The evaluation of the clinical supervision e-learning courses. Prepared for Department for Health and Ageing, South Australia

With increasing recognition for quality and safety in health care, there has been renewed focus on structure (the setting in which health care is delivered), process (how health care is provided) and outcome (the end result of health care). Structural elements relates to aspects such as facilities and equipment required to provide care, qualifications and competencies of providers and administrative aspects of health care. Process elements include technical (such as best practice achieved through support, mentoring and ongoing performance appraisal) and functional (communication and patient centeredness) aspects of care. Outcome elements include health outcomes (such as mortality, impairment, quality of life) and organisational and health system outcomes (cost, satisfaction).

 The objectives of the evaluation were to:

  1. Evaluate the accessibility of the clinical supervision e-learning courses
  2. Evaluate the attitudes, knowledge and skills about clinical supervision
  3. Evaluate the structure, content and presentation of the clinical supervision e-learning courses 

ASPIRE for quality: a new evidence-based tool to evaluate clinical service performance in South Australian Local Health Networks. Prepared for Allied and Scientific Health Office Department of Health, South Australia

A detailed consolidation of this report may be found here

This report describes the conceptualisation, development, and evaluation of an evidence-based performance evaluation system (ASPIRE) that can be used by allied health practitioners to assess their clinical service performance. The main objectives are to scope potential systems/models that can be used to deliver the following:

  • Embedded understanding of how to evaluate performance and productivity of clinical services in local health networks (LHNs) by Allied Health in line with contemporary key SA Health and LHN plans and strategies
  • Embedded understanding of how to promulgate the results of evaluation to achieve business change (including resources such as templates/toolkits)
  • Increased levels of evaluated Allied Health services in LHNs
  • Increased instances of Allied Health service improvement resulting from such evaluation
  • A suite of measures such as key performance indicators, clinical indicators, outcomes, inputs and outputs accessible to allied health to evaluate and improve their clinical services
  • To recommend one system/model including a robust system of evaluation of the model, in consultation with the Chief Allied and Scientific Health Advisor or delegate
  • To pilot the recommended system/model in a controlled area (e.g. Division, Department) within a LHN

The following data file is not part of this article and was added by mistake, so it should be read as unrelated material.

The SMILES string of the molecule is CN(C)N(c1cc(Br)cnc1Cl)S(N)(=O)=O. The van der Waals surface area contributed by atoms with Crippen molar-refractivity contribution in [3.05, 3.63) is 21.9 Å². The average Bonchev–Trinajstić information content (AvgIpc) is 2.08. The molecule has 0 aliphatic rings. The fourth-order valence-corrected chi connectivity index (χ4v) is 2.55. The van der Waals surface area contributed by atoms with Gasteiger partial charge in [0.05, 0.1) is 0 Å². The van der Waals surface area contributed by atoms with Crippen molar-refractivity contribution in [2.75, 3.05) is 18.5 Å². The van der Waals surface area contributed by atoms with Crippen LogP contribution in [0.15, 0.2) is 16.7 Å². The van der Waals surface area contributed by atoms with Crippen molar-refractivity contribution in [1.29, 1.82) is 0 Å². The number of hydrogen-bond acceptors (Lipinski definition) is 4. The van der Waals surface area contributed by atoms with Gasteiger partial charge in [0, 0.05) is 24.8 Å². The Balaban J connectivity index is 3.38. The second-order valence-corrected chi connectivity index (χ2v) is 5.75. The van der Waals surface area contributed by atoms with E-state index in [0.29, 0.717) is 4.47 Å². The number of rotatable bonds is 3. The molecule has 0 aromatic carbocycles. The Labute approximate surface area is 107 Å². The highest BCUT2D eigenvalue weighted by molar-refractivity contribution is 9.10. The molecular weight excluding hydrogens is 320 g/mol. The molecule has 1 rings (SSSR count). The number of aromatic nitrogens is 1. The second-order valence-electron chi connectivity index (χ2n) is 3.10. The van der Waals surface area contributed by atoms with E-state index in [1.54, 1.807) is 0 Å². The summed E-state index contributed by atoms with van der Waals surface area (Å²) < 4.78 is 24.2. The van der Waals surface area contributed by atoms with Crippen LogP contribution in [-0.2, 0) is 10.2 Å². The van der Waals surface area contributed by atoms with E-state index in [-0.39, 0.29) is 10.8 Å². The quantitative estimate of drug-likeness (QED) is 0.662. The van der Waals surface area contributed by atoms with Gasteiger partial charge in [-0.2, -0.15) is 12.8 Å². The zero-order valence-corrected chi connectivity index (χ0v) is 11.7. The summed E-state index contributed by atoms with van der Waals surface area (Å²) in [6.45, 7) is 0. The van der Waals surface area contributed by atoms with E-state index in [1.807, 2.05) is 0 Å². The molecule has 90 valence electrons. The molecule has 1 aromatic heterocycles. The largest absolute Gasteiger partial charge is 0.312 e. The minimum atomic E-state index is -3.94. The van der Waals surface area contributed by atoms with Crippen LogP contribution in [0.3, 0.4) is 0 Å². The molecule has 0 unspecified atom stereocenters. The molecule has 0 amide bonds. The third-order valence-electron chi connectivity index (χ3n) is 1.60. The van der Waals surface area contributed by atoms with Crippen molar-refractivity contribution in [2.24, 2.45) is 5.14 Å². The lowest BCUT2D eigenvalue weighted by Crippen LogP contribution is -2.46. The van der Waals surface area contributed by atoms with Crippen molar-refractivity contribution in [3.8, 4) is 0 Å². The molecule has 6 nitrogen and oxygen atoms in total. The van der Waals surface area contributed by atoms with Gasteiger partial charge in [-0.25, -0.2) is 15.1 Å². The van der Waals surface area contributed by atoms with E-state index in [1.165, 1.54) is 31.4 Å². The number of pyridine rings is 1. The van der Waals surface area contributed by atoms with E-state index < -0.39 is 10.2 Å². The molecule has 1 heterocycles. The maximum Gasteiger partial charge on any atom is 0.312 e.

• To report results to the Allied and Scientific Health Office with detailed recommendation for further phases/rollout as appropriate


Strengthening the Orthoptic Workforce, ACT Health Directorate: A Systematic Review of the Role, Effectiveness & Training of Orthoptists. A technical report prepared for the ACT Health Directorate

Orthoptists are involved in the detection, diagnosis and management of a range of eye and vision disorders/ problems. To improve the utilization of these professionals it is important to first consider their current role, as well as their role overseas. This systematic review aims to provide this information. This review sought to answer the following questions:

  1. What is the role of orthoptists in managing patients with eye disease/ disorder?
  2. Are there advanced practice, extended practice or assistant/ support roles for orthoptists?
  3. What is the evidence regarding the effectiveness of orthoptic roles in terms of process, cost and health outcomes?
  4. How is orthoptic practice described and organized?
  5. What training and supervision is reported for orthoptists? 

A brief evidence summary for the parameters underpinning clinical supervision of health professionals. Prepared for SA Health

There is currently a paucity of high quality research evidence, such as systematic reviews, regarding the parameters (duration and frequency) underpinning clinical supervision of health professionals. A recent literature review on allied heath clinical supervision in Australia identified numbers of knowledge gaps in this field (Fitzpatrick et al. 2012). Fitzpatrick and colleagues argue that a number of issues may have contributed to these knowledge gaps including the diverse entity that is allied heath, lack of agreed aim and definition of supervision, absence of agreement on what is considered to be effective supervision, absence of good training in clinical supervision and absence of clear mechanisms for implementing clinical supervision.